Expertise Employed and Employed Experts: Independent Expert Witnesses in Tax Disputes Post-White Burgess

  • April 21, 2023
  • Brian M. Studniberg


Expert witnesses play an important, and often decisive, role in litigation. Tax disputes are no different, as experts regularly testify on matters such as those involving asset valuations, transfer pricing or scientific research and experimental development (“SR&ED”). It is a truism that the first obligation of the expert is to the court to which the expert is called to assist and not to the party calling the expert. 

This article discusses the role of a traditional expert witness in litigation called by either the taxpayer or the Crown on an appeal to the Tax Court of Canada. Other types of expert or quasi-expert witnesses are not addressed here, including the potential roles played by “participant” experts in tax disputes.[1]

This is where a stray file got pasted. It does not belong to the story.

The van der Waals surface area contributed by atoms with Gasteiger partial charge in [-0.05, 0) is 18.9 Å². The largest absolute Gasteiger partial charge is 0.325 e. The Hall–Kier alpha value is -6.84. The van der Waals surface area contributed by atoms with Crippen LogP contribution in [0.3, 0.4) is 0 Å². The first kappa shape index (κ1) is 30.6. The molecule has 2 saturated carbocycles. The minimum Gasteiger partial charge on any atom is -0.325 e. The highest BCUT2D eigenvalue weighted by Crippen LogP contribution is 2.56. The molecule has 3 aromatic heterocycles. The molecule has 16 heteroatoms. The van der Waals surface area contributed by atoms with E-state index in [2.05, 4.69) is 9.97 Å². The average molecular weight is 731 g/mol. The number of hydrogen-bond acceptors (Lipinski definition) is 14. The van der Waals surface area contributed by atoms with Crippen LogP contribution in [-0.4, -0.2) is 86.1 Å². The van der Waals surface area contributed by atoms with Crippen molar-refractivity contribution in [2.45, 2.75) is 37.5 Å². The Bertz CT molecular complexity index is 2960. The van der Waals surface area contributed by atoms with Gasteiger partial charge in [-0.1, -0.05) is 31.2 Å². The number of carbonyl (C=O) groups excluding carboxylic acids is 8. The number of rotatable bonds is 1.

The central requirements for expert witnesses in tax appeals are set out in section 145 of the Tax Court of Canada Rules (General Procedure).[2] As required under section 145, the proposed expert’s report shall set out the expert’s opinion in full, state the expert’s qualifications, and be accompanied by a certificate signed by the expert acknowledging that the expert has read the Code of Conduct for Expert Witnesses (the “Code of Conduct”) and agreed to be bound by it. The Code of Conduct states that:

1 An expert witness has an overriding duty to assist the Court impartially on matters relevant to his or her area of expertise.

2 This duty overrides any duty to a party to the proceeding, including the person retaining the expert witness. An expert witness must be independent and objective and must not be an advocate for a party.

This article focuses on what the obligations placed on an expert under the Code of Conduct mean for the proposed expert’s independence from the party calling the proposed expert as a witness and, in particular, on unique problems that can arise with some experts called by the Crown.